Graduate Program Coodinator: Ed Weber
Program Advisor: Dr. Andy Bach
The MA degree in Environmental Studies prepares students to address complex environmental problems using a highly interdisciplinary approach. The program prepares students in the analysis, development, conservation, and management frameworks of environmental resources for careers in business, government, planning, consulting, teaching, and research.
Program specializations include:
- Environmental Policy. Emphasizes environmental policy and especially the ecological, economic, political, and social factors which affect environmental governance processes.
- Geography. Focuses on the science of place and space and links the social and natural sciences together, studying the relationships between human activity and natural systems.
- Urban Planning. Concentrates studies in processes of urban planning and decision making with a combination of sustainable design, law, and policy.
- Energy Policy. Emphasizes coursework in energy system transitions, stakeholder engagement, advanced energy policy, and environmental politics/policy.
ENVS Graduate Program Goals
Students who graduate from the ENVS Graduate Program will be able to:
- Critically understand an environmental issue using appropriate knowledge
- Investigate that environmental issue using an interdisciplinary framework
- Effectively communicate through written, visual, and oral means
- Independently design, implement, and complete a research project
ENVS Graduate Program Learning Objectives
Upon graduation, Environmental Studies masters students will be able to:
- Identify and explain the complexity of issues and processes which contribute to an environmental problem.
- Describe how their research is situated in the history and scope of environmental studies.
- Identify a range of theoretical frameworks and methodologies used in environmental studies and explain the appropriate contexts for their application.
- Demonstrate a fundamental knowledge of disciplines relevant to their research topic.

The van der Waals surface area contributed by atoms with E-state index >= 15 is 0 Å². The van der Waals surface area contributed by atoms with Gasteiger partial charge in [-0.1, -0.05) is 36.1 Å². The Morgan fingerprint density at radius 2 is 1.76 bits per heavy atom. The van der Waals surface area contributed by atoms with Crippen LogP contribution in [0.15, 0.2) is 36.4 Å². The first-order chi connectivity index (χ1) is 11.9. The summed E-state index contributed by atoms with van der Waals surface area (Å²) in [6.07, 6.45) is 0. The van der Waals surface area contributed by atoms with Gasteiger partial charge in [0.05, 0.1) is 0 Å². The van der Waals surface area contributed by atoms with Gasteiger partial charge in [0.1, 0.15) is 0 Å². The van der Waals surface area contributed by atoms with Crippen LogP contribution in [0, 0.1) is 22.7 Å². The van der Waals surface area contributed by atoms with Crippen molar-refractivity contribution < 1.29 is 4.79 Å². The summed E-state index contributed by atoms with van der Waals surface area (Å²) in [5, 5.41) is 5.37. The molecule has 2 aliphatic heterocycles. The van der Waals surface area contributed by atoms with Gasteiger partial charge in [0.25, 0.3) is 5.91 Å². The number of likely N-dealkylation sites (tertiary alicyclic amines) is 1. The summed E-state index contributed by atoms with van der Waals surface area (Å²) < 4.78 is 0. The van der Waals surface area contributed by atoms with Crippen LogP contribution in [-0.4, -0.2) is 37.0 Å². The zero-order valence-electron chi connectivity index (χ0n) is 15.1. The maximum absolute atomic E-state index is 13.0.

- Explain, justify, and correctly execute a method(s) appropriate to their research topic.
- Use effective verbal presentation skills to share their research plans and results.
- Use writing skillfully to communicate theory, methods, results, and relevance of their research project.
- Independently design, implement, and complete a research project (thesis or field project).
- 4-year degree in Environmental Studies or related fields
- Students with degrees in fields other than Environmental Studies will be considered but must acquire background, under advisement, through coursework or other approved methods.
- Plan for completion of any outstanding prerequisites must be described in the statement of purpose.
- Specific test requirements: GRE-general test.
Core Requirements (19 credits)
ENVS 501-Research and Projects in Environmental Studies (3-credits)
ENVS 502-Environmental Research and Projects Frameworks (3-credits)
ENVS 503-Communicating Research Results (1-credit)
Choose: ENVS 690-Thesis (12-credits) or ENVS 691-Field Project (12-credits)
Elective courses selected under advisement to total 45 credits
A maximum of 10 credits of approved 400-level work may be included in the program
A maximum of 4 elective credits of ENVS 595-Teaching Practicum, may be used towards this degree
A maximum of 10 credits of ENVS Directed Independent Study (ENVS 500)
Students are also encouraged to take up to two quarters of ENVS/ESCI 599 (Huxley Speaker Series), and those who hold Teaching Assistant positions are should enroll in ENVS 597J (Professional Development for TAs) their first quarter on campus. Students are also encouraged to seek out other coursework in other departments, if applicable to your studies.
- Generally admitted during fall quarter only
- Admission for subsequent quarters will be considered on a space-available basis
- Applicants must include a statement of purpose
- GRE Test is mandatory
- There is no minimum score requirement